Among the more than 19,000 original epigrams penned by chemist and writer Dr. O. A. Battista is this wise observation: “You have reached the pinnacle of success as soon as you become uninterested in money, compliments, or publicity.” Unfortunately, just the opposite often happens when something we have done is praised and rewarded. A humble heart can quickly become a swelled head.
Just before Saul was anointed king, he saw himself as a member of an insignificant family in the smallest tribe of Israel (1 Sam. 9:21). Within a few years, however, he had erected a monument in his own honor and had become the supreme authority for his conduct (15:11-12). The prophet Samuel confronted Saul for his disobedience to God by reminding him, “When you were little in your own eyes, were you not head of the tribes of Israel? And did not the Lord anoint you king over Israel?” (v.17).
Self-importance is the first step down the slippery slope of what we call success. It begins when we claim credit for God-given victories and modify His commands to suit our desires.
True success is staying on God’s path by following His Word and giving Him praise instead of craving it for ourselves. — by David C. McCasland (For: Our Daily Bread; 3/18/12)
Help me, O Lord, lest my heart become proud,
For all of my talents by You are endowed;
Nothing I have can I claim as my own—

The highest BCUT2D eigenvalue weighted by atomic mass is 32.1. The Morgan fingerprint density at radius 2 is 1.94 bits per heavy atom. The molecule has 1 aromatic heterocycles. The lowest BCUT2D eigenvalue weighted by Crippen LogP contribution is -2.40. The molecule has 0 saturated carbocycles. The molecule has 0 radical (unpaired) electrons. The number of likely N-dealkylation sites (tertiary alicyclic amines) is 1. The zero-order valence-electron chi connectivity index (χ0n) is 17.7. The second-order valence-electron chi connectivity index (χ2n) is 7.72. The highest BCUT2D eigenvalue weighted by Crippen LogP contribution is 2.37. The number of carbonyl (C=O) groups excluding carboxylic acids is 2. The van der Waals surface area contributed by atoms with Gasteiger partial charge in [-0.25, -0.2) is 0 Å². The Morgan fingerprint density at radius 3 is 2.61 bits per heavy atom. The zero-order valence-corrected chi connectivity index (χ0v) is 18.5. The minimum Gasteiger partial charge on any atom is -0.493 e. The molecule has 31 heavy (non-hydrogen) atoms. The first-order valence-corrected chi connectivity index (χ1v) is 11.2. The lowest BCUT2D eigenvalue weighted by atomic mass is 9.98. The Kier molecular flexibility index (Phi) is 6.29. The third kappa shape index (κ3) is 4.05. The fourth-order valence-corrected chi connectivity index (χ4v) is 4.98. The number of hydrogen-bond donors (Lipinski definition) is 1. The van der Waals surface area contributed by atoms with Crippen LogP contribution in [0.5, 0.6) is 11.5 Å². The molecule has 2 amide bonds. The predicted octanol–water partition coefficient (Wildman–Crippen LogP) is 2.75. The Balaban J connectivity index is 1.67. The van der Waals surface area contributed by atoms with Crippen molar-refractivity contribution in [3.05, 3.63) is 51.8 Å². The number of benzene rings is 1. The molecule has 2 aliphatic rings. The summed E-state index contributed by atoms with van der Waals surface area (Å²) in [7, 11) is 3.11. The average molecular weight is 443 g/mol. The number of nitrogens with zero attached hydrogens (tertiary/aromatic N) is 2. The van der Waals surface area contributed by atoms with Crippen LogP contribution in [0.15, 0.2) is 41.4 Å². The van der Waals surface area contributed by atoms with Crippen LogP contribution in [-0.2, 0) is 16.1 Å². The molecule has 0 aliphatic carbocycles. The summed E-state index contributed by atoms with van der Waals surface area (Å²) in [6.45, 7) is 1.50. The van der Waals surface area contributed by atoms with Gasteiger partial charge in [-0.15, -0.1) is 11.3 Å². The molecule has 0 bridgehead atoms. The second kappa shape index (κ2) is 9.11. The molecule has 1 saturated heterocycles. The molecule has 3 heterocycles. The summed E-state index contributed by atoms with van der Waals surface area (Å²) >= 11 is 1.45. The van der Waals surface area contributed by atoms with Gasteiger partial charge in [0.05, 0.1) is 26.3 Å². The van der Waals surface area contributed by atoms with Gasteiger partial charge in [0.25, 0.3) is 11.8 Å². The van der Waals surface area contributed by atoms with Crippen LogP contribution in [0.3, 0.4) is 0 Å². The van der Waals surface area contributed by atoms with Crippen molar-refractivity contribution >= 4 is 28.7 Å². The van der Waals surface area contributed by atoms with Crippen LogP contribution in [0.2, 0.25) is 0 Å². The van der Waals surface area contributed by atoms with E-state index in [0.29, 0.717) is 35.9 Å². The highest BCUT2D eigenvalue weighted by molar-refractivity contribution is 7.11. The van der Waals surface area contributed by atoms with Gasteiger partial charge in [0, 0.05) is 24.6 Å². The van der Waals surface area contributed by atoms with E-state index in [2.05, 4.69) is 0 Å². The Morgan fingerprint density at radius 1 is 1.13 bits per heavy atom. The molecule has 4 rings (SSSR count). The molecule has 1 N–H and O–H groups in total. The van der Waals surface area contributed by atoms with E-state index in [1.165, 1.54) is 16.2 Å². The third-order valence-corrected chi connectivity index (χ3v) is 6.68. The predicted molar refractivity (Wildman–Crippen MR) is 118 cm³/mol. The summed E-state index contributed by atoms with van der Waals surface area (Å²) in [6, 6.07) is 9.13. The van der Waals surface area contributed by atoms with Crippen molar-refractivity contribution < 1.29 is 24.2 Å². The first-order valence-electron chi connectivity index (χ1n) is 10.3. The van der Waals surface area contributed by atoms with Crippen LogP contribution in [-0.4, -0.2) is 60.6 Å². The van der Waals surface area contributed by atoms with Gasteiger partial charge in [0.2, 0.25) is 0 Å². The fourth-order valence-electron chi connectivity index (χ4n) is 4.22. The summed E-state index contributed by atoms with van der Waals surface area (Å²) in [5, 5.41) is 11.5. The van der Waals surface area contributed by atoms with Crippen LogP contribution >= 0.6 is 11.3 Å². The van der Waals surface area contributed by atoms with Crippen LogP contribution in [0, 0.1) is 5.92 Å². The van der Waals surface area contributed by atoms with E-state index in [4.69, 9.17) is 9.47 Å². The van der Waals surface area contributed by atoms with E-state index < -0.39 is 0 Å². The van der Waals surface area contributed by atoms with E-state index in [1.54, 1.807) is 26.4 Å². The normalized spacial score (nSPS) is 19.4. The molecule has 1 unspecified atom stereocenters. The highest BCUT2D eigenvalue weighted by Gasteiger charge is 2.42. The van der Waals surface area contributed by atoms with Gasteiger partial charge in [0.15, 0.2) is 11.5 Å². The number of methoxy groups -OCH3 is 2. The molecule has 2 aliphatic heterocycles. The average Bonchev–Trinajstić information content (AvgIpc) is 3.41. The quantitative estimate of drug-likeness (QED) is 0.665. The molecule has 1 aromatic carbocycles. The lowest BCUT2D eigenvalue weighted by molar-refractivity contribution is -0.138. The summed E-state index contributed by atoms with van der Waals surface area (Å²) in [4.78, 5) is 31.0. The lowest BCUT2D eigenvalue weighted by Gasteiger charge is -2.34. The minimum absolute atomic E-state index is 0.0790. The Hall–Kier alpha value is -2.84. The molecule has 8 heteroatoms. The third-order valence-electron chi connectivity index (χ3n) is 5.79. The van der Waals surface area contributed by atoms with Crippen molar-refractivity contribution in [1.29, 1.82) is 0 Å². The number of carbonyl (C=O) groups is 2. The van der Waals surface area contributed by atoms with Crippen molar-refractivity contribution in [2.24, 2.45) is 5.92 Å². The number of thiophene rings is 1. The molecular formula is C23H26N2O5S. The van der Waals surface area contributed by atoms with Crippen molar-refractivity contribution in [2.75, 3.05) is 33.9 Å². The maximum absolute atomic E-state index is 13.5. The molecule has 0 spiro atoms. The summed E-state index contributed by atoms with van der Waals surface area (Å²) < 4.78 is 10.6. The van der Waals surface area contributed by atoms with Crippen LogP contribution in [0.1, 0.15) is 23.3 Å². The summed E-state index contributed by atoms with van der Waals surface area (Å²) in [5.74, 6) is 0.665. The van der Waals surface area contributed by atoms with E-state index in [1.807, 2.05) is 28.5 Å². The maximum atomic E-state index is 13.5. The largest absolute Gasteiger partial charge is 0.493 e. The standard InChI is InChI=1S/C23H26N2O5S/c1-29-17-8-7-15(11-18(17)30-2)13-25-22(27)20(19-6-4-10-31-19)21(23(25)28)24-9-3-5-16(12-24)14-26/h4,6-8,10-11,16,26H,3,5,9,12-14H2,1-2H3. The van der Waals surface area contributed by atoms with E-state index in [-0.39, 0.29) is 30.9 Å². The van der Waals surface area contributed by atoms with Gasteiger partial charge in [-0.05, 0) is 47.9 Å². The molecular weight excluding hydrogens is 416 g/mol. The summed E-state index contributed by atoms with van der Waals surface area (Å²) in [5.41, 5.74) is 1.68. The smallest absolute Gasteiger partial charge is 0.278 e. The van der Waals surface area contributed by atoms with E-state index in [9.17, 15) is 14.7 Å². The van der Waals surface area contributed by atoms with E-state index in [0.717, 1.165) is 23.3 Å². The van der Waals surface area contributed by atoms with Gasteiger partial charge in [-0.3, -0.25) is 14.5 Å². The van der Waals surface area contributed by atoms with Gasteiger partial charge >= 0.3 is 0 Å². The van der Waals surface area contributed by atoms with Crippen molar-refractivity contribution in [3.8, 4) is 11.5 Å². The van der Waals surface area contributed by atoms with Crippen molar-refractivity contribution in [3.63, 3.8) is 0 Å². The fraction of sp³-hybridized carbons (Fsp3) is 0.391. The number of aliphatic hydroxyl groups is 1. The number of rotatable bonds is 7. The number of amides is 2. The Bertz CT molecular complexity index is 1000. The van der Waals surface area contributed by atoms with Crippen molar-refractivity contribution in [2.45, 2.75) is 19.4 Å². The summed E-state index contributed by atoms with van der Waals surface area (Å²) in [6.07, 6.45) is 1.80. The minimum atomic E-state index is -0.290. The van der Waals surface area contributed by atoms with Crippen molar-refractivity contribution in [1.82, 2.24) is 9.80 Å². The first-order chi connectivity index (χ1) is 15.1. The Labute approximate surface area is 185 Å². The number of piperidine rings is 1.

What mercy and grace in my life You have shown! —D. De Haan
True humility credits God for every success.
READ: 1 Samuel 15:10-23
10 Then came the word of the LORD unto Samuel, saying,
11 It repenteth me that I have set up Saul to be king: for he is turned back from following me, and hath not performed my commandments. And it grieved Samuel; and he cried unto the LORD all night.
12 And when Samuel rose early to meet Saul in the morning, it was told Samuel, saying, Saul came to Carmel, and, behold, he set him up a place, and is gone about, and passed on, and gone down to Gilgal.
13 And Samuel came to Saul: and Saul said unto him, Blessed be thou of the LORD: I have performed the commandment of the LORD.
14 And Samuel said, What meaneth then this bleating of the sheep in mine ears, and the lowing of the oxen which I hear?
15 And Saul said, They have brought them from the Amalekites: for the people spared the best of the sheep and of the oxen, to sacrifice unto the LORD thy God; and the rest we have utterly destroyed.
16 Then Samuel said unto Saul, Stay, and I will tell thee what the LORD hath said to me this night. And he said unto him, Say on.
17 And Samuel said, When thou wast little in thine own sight, wast thou not made the head of the tribes of Israel, and the LORD anointed thee king over Israel?
18 And the LORD sent thee on a journey, and said, Go and utterly destroy the sinners the Amalekites, and fight against them until they be consumed.
19 Wherefore then didst thou not obey the voice of the LORD, but didst fly upon the spoil, and didst evil in the sight of the LORD?
20 And Saul said unto Samuel, Yea, I have obeyed the voice of the LORD, and have gone the way which the LORD sent me, and have brought Agag the king of Amalek, and have utterly destroyed the Amalekites.
21 But the people took of the spoil, sheep and oxen, the chief of the things which should have been utterly destroyed, to sacrifice unto the LORD thy God in Gilgal.
22 And Samuel said, Hath the LORD as great delight in burnt offerings and sacrifices, as in obeying the voice of the LORD? Behold, to obey is better than sacrifice, and to hearken than the fat of rams.
23 For rebellion is as the sin of witchcraft, and stubbornness is as iniquity and idolatry. Because thou hast rejected the word of the LORD, he hath also rejected thee from being king.